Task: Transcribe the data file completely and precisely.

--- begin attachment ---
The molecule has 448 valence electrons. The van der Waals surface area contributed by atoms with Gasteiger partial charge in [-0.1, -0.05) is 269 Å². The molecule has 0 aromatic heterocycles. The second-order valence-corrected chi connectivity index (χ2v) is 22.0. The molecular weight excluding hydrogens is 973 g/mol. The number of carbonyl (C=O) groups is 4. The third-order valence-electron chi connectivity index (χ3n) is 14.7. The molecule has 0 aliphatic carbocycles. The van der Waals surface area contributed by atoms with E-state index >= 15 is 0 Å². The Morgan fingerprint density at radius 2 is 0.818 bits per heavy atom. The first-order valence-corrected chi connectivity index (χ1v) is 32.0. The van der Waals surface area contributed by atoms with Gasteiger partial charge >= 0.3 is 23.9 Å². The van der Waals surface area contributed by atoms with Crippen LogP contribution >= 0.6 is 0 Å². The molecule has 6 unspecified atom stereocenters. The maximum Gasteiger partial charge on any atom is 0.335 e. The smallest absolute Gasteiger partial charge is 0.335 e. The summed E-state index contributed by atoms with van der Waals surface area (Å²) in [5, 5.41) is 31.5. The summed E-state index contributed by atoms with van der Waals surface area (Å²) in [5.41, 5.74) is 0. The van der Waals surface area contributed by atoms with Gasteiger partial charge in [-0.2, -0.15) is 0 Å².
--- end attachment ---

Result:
The molecule has 448 valence electrons. The van der Waals surface area contributed by atoms with Gasteiger partial charge in [-0.1, -0.05) is 269 Å². The molecule has 0 aromatic heterocycles. The second-order valence-corrected chi connectivity index (χ2v) is 22.0. The molecular weight excluding hydrogens is 973 g/mol. The number of carbonyl (C=O) groups is 4. The third-order valence-electron chi connectivity index (χ3n) is 14.7. The molecule has 0 aliphatic carbocycles. The van der Waals surface area contributed by atoms with E-state index >= 15 is 0 Å². The Morgan fingerprint density at radius 2 is 0.818 bits per heavy atom. The first-order valence-corrected chi connectivity index (χ1v) is 32.0. The van der Waals surface area contributed by atoms with Gasteiger partial charge >= 0.3 is 23.9 Å². The van der Waals surface area contributed by atoms with Crippen LogP contribution >= 0.6 is 0 Å². The molecule has 6 unspecified atom stereocenters. The maximum Gasteiger partial charge on any atom is 0.335 e. The smallest absolute Gasteiger partial charge is 0.335 e. The summed E-state index contributed by atoms with van der Waals surface area (Å²) in [5, 5.41) is 31.5. The summed E-state index contributed by atoms with van der Waals surface area (Å²) in [5.41, 5.74) is 0. The van der Waals surface area contributed by atoms with Gasteiger partial charge in [-0.2, -0.15) is 0 Å².